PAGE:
Y. Beletsky

Via Láctea

Coração denso da Via Láctea é visto no deserto chileno de Atacama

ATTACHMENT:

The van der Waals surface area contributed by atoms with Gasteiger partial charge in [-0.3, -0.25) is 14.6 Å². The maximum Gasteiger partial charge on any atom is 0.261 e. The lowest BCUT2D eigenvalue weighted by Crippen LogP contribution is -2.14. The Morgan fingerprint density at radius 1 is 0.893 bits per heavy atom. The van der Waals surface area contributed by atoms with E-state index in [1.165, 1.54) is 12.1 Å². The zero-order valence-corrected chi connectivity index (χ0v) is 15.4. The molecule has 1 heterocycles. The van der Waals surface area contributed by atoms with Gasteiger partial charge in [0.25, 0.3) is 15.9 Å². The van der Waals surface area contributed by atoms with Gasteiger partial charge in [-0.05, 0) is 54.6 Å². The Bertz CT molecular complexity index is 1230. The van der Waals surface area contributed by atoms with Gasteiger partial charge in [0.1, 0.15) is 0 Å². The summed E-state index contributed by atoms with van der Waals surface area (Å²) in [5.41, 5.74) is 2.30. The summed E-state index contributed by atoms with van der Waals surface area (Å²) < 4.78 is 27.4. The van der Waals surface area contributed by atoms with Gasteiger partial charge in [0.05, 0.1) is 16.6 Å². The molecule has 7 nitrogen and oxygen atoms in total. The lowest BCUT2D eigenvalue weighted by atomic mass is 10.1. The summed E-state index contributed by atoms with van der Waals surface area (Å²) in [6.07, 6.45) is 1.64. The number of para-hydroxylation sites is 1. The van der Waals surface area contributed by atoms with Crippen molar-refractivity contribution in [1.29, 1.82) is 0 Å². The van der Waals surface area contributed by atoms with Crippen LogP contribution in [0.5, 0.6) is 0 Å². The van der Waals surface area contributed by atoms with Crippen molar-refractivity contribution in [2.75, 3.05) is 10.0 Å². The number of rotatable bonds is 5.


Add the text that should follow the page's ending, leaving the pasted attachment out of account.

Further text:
This beautiful image shows the dense heart of the Milky Way stretched out above one of the Auxiliary Telescopes of ESO's Very Large Telescope (VLT). Such dark and star-studded skies are typical of the VLT’s location in the Chilean Atacama Desert, which offers spectacular views such as this night after night for all of the site’s astronomers, visitors, and staff to enjoy. The VLT is made up of four large Unit Telescopes, and four smaller and movable Auxiliary Telescopes (one of which is shown here). These eight telescopes observe the cosmos both individually and as a team from various orientations and positions, allowing astronomers to study all manner of cosmic objects and phenomena in greater detail than ever before.  The array has stimulated a new age of discoveries, with several notable scientific firsts — including the first image of a planet orbiting another star (known as an extrasolar planet or exoplanet), and tracking individual stars moving around the supermassive black hole at the centre of the Milky Way (an object named Sagittarius A*).
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